theme.json file by referring to their directory pattern slug. Next, I will go through briefly how easily this can be accomplished with very limited coding.
Adding and customizing patterns from patterns directory
3.1: Copy pattern from directory into a page
Here, I am using this footer section pattern by FirstWebGeek from the patterns directory. Copied the pattern by selecting the “Copy Pattern” button and directly pasted it in a new page.
3.2: Make desired customizations
I made only a few changes to the color of the fonts and button background. Then copied the entire code from the code editor over to a clipboard.
If you are not familiar with using the code editor, go to options (with three dots, top right), click the Code editor button, and copy the entire code from here.
3.3: Create a new file in /patterns folder
First, let’s create a new
/patterns/footer-pattern-test.php file and add the required pattern header section. Then paste the entire code (step 3, above). The pattern is categorized in the footer area (lines: 5), we can view the newly added in the pattern inserter.
3.4: View the new pattern in the inserter
To view the newly added
Footer pattern from patterns library pattern, go to any post or page and select the inserter icon (blue plus symbol, top left), and then select “TT2 Gopher – Footer” categories. The newly added pattern is shown on the left panel, together with other footer patterns and its preview on the right (if selected):
Registering patterns directly in
In WordPress 6.0, it is possible to register any desired patterns from the pattern directory with
theme.json file with the following syntax. The 6.0 dev note states, “the patterns field is an array of [pattern slugs] from the Pattern Directory. Pattern slugs can be extracted by the [URL] in single pattern view at the Pattern Directory.”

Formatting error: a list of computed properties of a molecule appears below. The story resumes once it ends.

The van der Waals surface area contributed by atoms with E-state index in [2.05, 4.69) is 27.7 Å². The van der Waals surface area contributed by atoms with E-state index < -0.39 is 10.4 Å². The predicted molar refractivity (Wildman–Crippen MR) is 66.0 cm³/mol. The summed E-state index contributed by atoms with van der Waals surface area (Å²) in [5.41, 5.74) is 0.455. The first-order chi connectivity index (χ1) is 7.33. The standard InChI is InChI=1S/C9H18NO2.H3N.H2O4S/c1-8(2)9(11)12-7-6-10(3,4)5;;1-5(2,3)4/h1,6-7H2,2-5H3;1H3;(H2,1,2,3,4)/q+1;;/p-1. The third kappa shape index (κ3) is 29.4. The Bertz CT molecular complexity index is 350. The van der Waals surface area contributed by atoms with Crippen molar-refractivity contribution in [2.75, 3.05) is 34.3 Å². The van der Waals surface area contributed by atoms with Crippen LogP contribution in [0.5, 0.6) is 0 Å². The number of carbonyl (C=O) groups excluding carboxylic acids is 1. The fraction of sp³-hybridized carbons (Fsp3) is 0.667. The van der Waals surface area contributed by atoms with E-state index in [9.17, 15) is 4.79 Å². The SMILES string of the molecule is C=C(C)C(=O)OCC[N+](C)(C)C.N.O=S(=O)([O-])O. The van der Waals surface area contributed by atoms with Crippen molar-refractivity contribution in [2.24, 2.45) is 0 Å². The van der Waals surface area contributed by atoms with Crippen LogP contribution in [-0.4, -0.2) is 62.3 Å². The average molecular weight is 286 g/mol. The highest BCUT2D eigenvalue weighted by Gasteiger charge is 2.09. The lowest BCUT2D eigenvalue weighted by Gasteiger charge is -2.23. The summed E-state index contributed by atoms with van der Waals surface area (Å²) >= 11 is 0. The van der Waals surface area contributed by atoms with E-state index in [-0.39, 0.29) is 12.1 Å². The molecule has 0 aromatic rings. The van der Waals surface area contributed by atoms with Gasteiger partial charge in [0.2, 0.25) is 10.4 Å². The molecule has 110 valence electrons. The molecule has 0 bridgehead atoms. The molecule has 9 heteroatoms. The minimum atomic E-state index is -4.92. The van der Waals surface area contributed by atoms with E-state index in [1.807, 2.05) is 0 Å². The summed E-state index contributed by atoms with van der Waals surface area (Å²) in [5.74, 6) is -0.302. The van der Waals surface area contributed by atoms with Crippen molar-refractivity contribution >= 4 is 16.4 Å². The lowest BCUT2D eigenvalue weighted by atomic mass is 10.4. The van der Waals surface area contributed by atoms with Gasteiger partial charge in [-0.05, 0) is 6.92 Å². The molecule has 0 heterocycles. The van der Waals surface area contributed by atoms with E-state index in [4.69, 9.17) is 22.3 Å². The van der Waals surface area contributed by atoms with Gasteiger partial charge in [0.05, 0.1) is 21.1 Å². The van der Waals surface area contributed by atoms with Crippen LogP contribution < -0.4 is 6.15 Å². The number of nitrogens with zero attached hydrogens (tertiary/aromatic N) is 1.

This short WordPress 6.0 features video demonstrates how patterns are registered in the
/patterns folder (at 3:53) and registering the desired patterns from the pattern director in a
theme.json file (at 3:13).
Then, the registered pattern is available in the patterns inserter search box, which is then available for use just like theme-bundled patterns library.
In this example, the pattern slug
footer-section-design-with-3-column-description-social-media-contact-and-newsletter from the earlier example is registered via
Page creation pattern model
As part of “building with patterns” initiatives, WordPress 6.0 offers a pattern modal option to theme authors to add page layout patterns into block theme, allowing site users to select page layout patterns (e.g., an about page, a contact page, a team page, etc.) while creating a page. The following is an example taken from the dev note:
This feature is currently limited to Page Post Type only and not for “Posts Post Type”, yet.
The page creation pattern modal can also be disabled completely by removing the post-content block type of all the patterns. An example sample code is available here.
You can follow and participate in GitHub’s discussion from the links listed under the resource section below.
Using patterns directory to build page
Patterns from the directory can also be used to create the desired post or page layout, similar to page builders. The GutenbergHub team has created an experimental online page builder app using patterns directly from the directory (introductory video). Then the codes from the app can be copied and pasted in a site, which greatly simplifies the building complex page layout process without coding.
In this short video, Jamie Marsland demonstrates (at 1:30) how the app can be used to create an entire page layout similar to page builder using desired page sections of the directory.
Patterns allow users to recreate their commonly used content layout (e.g., hero page, call out, etc.) in any page and lower the barriers to presenting content in styles, which were previously not possible without coding skills. Just like the plugins and themes directories, the new patterns directory offers users options to use a wide range of patterns of their choices from the pattern directory, and write and display content in style.
Indeed, block patterns will change everything and surely this is a game changer feature in the WordPress theme landscape. When the full potential of building with patterns effort becomes available, this is going to change the way we design block themes and create beautiful content even with low-code knowledge. For many creative designers, the patterns directory may also provide an appropriate avenue to showcase their creativity.
This content was originally published here.